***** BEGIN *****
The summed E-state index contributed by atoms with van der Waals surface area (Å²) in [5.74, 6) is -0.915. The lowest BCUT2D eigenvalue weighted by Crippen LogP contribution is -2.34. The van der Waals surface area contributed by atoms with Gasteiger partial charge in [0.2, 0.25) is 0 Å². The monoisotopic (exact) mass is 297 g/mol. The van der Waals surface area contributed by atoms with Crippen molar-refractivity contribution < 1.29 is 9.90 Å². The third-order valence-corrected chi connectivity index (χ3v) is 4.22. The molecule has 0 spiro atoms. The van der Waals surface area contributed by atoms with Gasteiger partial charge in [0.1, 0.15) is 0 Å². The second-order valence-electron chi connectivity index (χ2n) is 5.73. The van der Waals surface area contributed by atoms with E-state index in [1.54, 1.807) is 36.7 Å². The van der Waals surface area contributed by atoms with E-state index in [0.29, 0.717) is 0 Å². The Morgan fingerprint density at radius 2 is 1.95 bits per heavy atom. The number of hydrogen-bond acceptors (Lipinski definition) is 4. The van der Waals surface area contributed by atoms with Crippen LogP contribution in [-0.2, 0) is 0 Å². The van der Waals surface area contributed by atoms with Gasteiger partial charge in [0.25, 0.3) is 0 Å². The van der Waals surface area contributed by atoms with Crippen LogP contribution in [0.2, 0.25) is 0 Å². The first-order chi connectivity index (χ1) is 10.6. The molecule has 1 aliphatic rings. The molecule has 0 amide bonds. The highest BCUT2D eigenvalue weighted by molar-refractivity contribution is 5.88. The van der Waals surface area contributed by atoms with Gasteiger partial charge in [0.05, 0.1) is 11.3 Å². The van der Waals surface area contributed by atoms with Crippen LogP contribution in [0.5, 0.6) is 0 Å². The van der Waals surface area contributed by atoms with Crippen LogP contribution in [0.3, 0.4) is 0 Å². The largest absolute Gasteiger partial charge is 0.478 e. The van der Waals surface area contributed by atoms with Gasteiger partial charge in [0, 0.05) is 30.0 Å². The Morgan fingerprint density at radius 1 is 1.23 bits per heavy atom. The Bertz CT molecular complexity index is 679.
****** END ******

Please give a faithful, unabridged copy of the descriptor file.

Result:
The summed E-state index contributed by atoms with van der Waals surface area (Å²) in [5.74, 6) is -0.915. The lowest BCUT2D eigenvalue weighted by Crippen LogP contribution is -2.34. The van der Waals surface area contributed by atoms with Gasteiger partial charge in [0.2, 0.25) is 0 Å². The monoisotopic (exact) mass is 297 g/mol. The van der Waals surface area contributed by atoms with Crippen molar-refractivity contribution < 1.29 is 9.90 Å². The third-order valence-corrected chi connectivity index (χ3v) is 4.22. The molecule has 0 spiro atoms. The van der Waals surface area contributed by atoms with Gasteiger partial charge in [0.1, 0.15) is 0 Å². The second-order valence-electron chi connectivity index (χ2n) is 5.73. The van der Waals surface area contributed by atoms with E-state index in [1.54, 1.807) is 36.7 Å². The van der Waals surface area contributed by atoms with E-state index in [0.29, 0.717) is 0 Å². The Morgan fingerprint density at radius 2 is 1.95 bits per heavy atom. The number of hydrogen-bond acceptors (Lipinski definition) is 4. The van der Waals surface area contributed by atoms with Crippen LogP contribution in [-0.2, 0) is 0 Å². The van der Waals surface area contributed by atoms with Gasteiger partial charge in [0.25, 0.3) is 0 Å². The van der Waals surface area contributed by atoms with Crippen LogP contribution in [0.2, 0.25) is 0 Å². The first-order chi connectivity index (χ1) is 10.6. The molecule has 1 aliphatic rings. The molecule has 0 amide bonds. The highest BCUT2D eigenvalue weighted by molar-refractivity contribution is 5.88. The van der Waals surface area contributed by atoms with Gasteiger partial charge in [0.05, 0.1) is 11.3 Å². The van der Waals surface area contributed by atoms with Crippen LogP contribution in [0.5, 0.6) is 0 Å². The van der Waals surface area contributed by atoms with Crippen LogP contribution in [0.3, 0.4) is 0 Å². The largest absolute Gasteiger partial charge is 0.478 e. The van der Waals surface area contributed by atoms with Gasteiger partial charge in [0, 0.05) is 30.0 Å². The Morgan fingerprint density at radius 1 is 1.23 bits per heavy atom. The Bertz CT molecular complexity index is 679.